Existing rule language under ch. NR 102.06(7), Wis. Admin. Code, specifies that the department may promulgate phosphorus site-specific criteria by rule. In addition to this existing code, the department is currently working on a rule package (WT-17-12) that would establish a standard protocol and streamlined process for establishing phosphorus SSC for specific waterbodies in the state. The rule proposed here for a Lac Courte Oreilles SSC is not contingent on, or duplicative of, rule WT-17-12, but is recognized in the stipulation to be related to the overall rulemaking effort in WT-17-12. The proposed rule for Lac Courte Oreilles would be applicable only to the lake in question and does not constitute a new policy binding to other waterbodies.
Because this action is being taken pursuant to a court approved stipulation, other policy alternatives are not available at this time.
4. Detailed explanation of statutory authority for the rule (including the statutory citation and language):
Section 281.15, Wis. Stat., authorizes the department to promulgate by rule water quality standards for surface waters or portions of surface waters in the state: “The department shall promulgate rules setting standards of water quality to be applicable to the waters of the state, recognizing that different standards may be required for different waters or portions thereof. Pursuant to s. 281.15, Wis. Stat., water quality standards are comprised of designated uses and criteria. The department has promulgated designated uses and criteria for various pollutants and parameters in chs. NR 102 through 105. The statewide criteria for phosphorus that were approved by USEPA are promulgated in s. NR 102.06. Site-specific criteria are criteria developed for individual waterbodies or groups of waterbodies with characteristics that warrant different criteria from those promulgated statewide.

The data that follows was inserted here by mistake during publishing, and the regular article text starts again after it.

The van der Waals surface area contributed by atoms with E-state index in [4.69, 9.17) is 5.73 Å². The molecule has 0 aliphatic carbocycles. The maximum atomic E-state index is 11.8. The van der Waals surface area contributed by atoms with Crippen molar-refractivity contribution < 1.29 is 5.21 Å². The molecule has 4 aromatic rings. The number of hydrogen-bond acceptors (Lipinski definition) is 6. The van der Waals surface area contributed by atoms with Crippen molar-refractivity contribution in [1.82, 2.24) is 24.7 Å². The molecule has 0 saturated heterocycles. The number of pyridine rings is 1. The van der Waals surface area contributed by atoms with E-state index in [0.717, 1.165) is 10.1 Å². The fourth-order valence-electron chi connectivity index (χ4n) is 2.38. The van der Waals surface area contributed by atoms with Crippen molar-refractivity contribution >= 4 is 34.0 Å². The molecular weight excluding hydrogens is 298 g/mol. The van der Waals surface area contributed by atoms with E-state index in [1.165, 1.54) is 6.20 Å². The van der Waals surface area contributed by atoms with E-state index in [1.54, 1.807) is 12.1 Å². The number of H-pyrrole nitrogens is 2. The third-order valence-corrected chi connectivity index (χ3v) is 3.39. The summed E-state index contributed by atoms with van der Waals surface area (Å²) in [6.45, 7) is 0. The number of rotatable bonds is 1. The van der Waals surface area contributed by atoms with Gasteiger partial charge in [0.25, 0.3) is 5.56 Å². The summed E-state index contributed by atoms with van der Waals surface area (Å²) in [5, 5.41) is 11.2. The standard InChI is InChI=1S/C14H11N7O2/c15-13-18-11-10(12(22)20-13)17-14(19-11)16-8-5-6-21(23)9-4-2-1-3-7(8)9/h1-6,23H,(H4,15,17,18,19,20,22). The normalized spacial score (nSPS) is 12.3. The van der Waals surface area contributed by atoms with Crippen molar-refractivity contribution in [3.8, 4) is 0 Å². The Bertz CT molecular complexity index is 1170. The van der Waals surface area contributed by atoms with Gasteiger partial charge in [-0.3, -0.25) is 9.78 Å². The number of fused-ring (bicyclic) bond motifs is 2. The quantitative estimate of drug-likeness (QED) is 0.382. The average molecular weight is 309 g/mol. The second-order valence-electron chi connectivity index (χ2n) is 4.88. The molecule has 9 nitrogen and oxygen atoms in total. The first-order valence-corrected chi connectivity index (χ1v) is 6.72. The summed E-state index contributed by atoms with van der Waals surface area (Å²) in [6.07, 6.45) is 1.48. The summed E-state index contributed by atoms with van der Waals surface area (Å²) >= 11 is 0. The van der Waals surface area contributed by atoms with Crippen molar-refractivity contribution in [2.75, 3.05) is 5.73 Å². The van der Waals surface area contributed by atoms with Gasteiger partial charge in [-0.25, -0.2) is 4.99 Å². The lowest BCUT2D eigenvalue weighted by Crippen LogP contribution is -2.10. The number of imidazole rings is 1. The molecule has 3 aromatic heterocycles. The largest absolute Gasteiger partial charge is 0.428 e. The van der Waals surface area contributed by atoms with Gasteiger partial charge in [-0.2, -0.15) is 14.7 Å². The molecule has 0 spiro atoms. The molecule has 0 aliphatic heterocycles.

5. Estimate of amount of time that state employees will spend developing the rule and of other resources necessary to develop the rule:
350 hours (total for all staff). This includes staff time spent developing the SSC, reviews by legal and management, public hearings, and rules coordination.
6. List with description of all entities that may be affected by the proposed rule:
Courte Oreilles Lakes Association, Inc. and local residents and businesses: COLA is a petitioner in the settlement and is seeking site-specific phosphorus criteria to protect the coldwater fishery.
Lac Courte Oreilles Band of Lake Superior Chippewa: The Tribe is a petitioner in the settlement and owns shoreland on part of the lake.
Wisconsin State Cranberry Growers Association and local cranberry operators: The Association is an Intervenor-Respondant in the settlement. There are existing cranberry operations adjacent to Lac Courte Oreilles. DNR does not regulate cranberry operations under discharge permits; therefore these operations are not expected to be directly affected by the SSC.